- Playing with Other People’s LivesA Critical Expansion for Pandemic
Video games have been receiving a lot of positive scholarly attention recently for their potential use as transformative teaching tools. For example, James Paul Gee argues that video games are pedagogically powerful because “they situate meaning in a multimodal space through embodied experiences to solve problems and reflect on the intricacies of the design of imagined worlds and the design of both real and imagined social relationships and identities in the modern world.”1 In other words, “good games tend to offer well-defined goals and clear feedback. This gives us an objective measure of our performance, and allows us to optimize our strategies.”2 This means that they allow users to learn by interacting with an environment, observing how that environment reacts to our actions, and adjusting our strategy before trying again. Over time, the data that we gather from these interactions allow us to create a rough mental model of the systems that lay beneath the simulated world, the processes that guide its generation and its evolution.
In educational, or “serious,” games, this process can give players insight into real-world systems via a process Ian Bogost calls “procedural rhetoric.” Bogost defines procedural rhetoric as “the practice of using processes persuasively. . . . It’s arguments are not made through the construction of words or images, but through the authorship of rules of behavior, the construction of dynamic models.”3 As such, “procedural rhetorics afford a new and promising way to make claims about how things work.”4 In other words, when a video game purports to model a real-world process, it engages us by inviting us to ask questions about both the accuracy of the simulation (e.g., Is it truly mimicking the [End Page 87] way that the process works? Is it possible for the process to function differently?) and the ethics of the process being simulated (e.g., Who benefits from the process as it currently stands? Are we satisfied with allowing the process to continue in this manner?). In fact, Mary Flanagan calls for activist game designers to intentionally cultivate these recursive reflections through a practice she calls “critical play,” which is “characterized by a careful examination of social, cultural, political, or even personal themes that function as alternates to popular play spaces.”5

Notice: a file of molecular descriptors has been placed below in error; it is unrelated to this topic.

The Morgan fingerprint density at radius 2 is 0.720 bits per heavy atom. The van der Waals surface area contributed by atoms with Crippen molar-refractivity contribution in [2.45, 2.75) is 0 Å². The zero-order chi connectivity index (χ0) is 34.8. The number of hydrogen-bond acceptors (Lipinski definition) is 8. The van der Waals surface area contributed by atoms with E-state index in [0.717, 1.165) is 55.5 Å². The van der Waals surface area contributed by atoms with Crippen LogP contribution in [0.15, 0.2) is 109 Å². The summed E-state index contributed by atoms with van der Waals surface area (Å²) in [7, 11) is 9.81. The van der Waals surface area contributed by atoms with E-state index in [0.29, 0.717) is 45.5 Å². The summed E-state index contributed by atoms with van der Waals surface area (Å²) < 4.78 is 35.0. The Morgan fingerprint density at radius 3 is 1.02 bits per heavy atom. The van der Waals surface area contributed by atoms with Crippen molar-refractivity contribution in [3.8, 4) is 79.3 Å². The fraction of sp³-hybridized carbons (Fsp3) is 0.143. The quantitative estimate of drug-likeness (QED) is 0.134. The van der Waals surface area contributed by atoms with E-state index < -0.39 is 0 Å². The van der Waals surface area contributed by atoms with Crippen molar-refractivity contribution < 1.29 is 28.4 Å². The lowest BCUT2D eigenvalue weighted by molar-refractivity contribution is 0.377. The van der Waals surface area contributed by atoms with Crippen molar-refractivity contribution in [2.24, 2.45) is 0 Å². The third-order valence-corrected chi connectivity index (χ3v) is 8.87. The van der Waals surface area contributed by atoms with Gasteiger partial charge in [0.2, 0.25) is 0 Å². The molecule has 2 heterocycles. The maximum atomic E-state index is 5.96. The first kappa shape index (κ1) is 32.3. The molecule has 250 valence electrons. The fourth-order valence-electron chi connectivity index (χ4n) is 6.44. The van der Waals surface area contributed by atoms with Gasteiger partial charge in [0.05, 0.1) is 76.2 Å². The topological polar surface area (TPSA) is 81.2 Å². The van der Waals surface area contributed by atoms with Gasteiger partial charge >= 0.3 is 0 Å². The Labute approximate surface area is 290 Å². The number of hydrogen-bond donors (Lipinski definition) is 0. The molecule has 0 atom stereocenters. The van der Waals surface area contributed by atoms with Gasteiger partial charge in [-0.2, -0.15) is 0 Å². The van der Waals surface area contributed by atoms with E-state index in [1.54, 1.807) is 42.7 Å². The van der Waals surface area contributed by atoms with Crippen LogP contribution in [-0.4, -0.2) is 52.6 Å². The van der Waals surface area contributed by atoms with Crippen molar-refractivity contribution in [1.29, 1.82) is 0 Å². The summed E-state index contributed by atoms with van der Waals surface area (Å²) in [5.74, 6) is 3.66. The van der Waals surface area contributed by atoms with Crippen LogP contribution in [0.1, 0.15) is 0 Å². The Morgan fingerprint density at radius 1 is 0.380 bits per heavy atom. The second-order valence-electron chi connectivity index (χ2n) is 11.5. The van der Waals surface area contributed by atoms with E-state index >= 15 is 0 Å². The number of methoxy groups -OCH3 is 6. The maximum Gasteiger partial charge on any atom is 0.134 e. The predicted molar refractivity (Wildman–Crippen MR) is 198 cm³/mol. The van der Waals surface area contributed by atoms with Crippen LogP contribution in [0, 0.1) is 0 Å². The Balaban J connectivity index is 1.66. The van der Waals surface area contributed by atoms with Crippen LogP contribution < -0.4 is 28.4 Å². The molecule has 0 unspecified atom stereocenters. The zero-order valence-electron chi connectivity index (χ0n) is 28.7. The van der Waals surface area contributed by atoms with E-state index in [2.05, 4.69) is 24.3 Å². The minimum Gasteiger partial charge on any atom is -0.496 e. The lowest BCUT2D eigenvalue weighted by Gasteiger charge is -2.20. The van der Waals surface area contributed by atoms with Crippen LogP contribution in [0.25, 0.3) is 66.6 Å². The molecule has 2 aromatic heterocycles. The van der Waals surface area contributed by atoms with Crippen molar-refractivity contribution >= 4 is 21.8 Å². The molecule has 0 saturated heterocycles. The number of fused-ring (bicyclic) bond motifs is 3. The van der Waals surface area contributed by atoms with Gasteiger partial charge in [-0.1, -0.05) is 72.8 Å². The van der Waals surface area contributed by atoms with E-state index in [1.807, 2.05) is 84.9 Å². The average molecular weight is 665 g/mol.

I’ve written in the past about the ways that video games can be specifically useful to teachers in the environmental humanities.6 However, digital games aren’t the only way for our students to access the benefits of critical play. Board games and tabletop role-playing games also engage in procedural rhetorics via their focus on executable rules, despite their analog format.7 This article is an example of how to use gameplay and game design in the environmental humanities classroom, featuring the board game Pandemic, with my own homegrown game mod. The basic version of the game tells a story about the conflict between humanity and the environment in which a team of heroic scientists must work together to save the world from a deadly disease. The game suggests a rather simplistic view of the relationship between nature (represented by the biological threat posed by disease) and culture (represented by medical science)—that they are diametrically opposed to one another and that the purpose of culture is to bring nature under control for the benefit of all mankind. My modification, on the other hand, complicates this picture by encouraging players to think through the ways that political power structures intervene in this story. After reading about some of the real-world examples described below, students could play through both the original version of the game and the modified version and talk about how they each imagine the biopolitics of epidemics differently. Teachers might also choose to ask students to create their own arguments about topics relating to the environmental humanities in the form of board games, to play test them along with their classmates, and perhaps even to write a short reflection about how they attempted to simulate real-world processes via their games’ rules. [End Page 88]